Shohei Ohtani named opening-day starter, says he’s ‘not thinking about free agency’
In a move that surprised no one, the Angels named Shohei Ohtani their opening day pitcher once again.
“As long as baseball has been around, you look up bios on pitchers — a lot of the great ones — and how many opening day starts they’ve made,” manager Phil Nevin said after making the announcement. “It’s an honor to do that and [Shohei Ohtani] looked at it the same way. It was an honor to tell him.”
That first game, against the Oakland Athletics, is March 30, his first start of what could be his last season in an Angels uniform.
The plan this season is for Ohtani to pitch on five or six days of rest depending on the schedule, in a rotation that could be rounded out by a swing No. 6 (a pitcher who makes starts and comes out of the bullpen) or a traditional sixth starter.
If Ohtani works on five days’ rest, he would be in line to start the last game of their first trip in Seattle on April 5. But Nevin said there’s also a scenario Ohtani could start the Angels home opener against the Toronto Blue Jays on April 7.
Nevin said he spoke with Ohtani about being the opening day starter Thursday morning, after Ohtani finished his morning news conference. During that news conference, Ohtani was asked about his baseball future, but reiterated that he’s focused only on the coming season and not on his contract.
“I’m really not thinking about free agency right now,” Ohtani said through interpreter Ippei Mizuhara. “I’ve never been a free agent so I don’t know what it feels like. Like I said, I’m focused on the season, I’m not trying to think too far ahead.”
Mike Trout said during a press conference that he’ll do whatever he can to keep Shohei Ohtani with the Angels, but understands Ohtani will do what’s best.
Ohtani is the first Angels pitcher to start consecutive seasons since Jered Weaver’s run of six consecutive starts from 2010 to 2015.
Ohtani went 15-9 with a 2.33 earned-run average in 2022. He had 219 strikeouts and made five more starts and pitched 36 more innings than he did during a stellar 2021 season. At the plate, he had 160 hits, including 34 home runs, 30 doubles and six triples.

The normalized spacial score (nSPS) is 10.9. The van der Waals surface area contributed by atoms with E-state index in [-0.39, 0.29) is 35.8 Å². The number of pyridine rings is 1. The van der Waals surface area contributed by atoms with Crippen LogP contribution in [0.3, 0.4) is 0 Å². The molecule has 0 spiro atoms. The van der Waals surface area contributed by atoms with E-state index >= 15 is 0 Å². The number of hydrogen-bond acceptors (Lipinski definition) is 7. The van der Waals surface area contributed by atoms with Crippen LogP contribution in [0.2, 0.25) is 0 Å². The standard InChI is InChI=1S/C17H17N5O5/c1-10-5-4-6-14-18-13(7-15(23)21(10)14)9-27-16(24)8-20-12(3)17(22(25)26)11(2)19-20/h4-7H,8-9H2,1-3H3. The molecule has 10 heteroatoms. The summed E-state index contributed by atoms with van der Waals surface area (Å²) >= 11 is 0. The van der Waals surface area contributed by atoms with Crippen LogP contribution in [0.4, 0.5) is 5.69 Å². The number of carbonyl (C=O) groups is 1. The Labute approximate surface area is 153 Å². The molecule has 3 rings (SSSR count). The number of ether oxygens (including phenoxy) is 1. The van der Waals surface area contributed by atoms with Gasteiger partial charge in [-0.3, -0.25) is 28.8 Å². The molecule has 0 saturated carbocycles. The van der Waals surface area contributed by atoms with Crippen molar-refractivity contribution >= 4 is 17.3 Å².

Matt Moore joins the bullpen
Mike Trout suggested Wednesday that the Angels were not done adding new players. On Thursday, they signed left-handed reliever Matt Moore to one-year, $7.55-million contract.
Moore spent last season with the Rangers, the team that transitioned him into a full-time relief pitcher. He gave up just 16 earned runs, including three home runs, walked 38 batters and struck out 83 over 63 games (74 innings pitched).
Moore, who was at the Angels facility, said that his success last year was because of the different mindset that he developed toward a relief role.
“My prep going into last season was like, we want to get more out [of] each pitch closer to what I’m capable of doing more often,” he said.
MLB Commissioner Rob Manfred and Chicago White Sox’s Mike Clevinger addressed Clevinger’s domestic violence allegations on Wednesday in Phoenix.
He noted that he does not have a problem with coming out of the bullpen for more than one inning, but that he prefers pitching frequently in short outings.
“I did really enjoy getting out there and backing up a starter, it was probably what I needed for that time,” he said. “And then as the season went on getting into a little bit tighter spots was maybe a little easier for me to transition to because of how the first couple of months went.”
General manager Perry Minasian noted Moore’s improved curveball helped him. Moore said that pitch, as well as a tweak to his fastball, were simple fixes made by slight changes in his pitching grips and helped him gain confidence.
The Angels put right-handed pitcher Davis Daniel on the 60-day injured list for a right shoulder strain as the corresponding move.
Luis Rengifo won his arbitration case against the Angels, Minasian confirmed. Rengifo will earn $2.3 million — the Angels offered $2 million. The Angels were waiting for the results for Hunter Renfroe’s and Gio Urshela’s hearings.
Go beyond the scoreboard
Get the latest on L.A.'s teams in the daily Sports Report newsletter.
You may occasionally receive promotional content from the Los Angeles Times.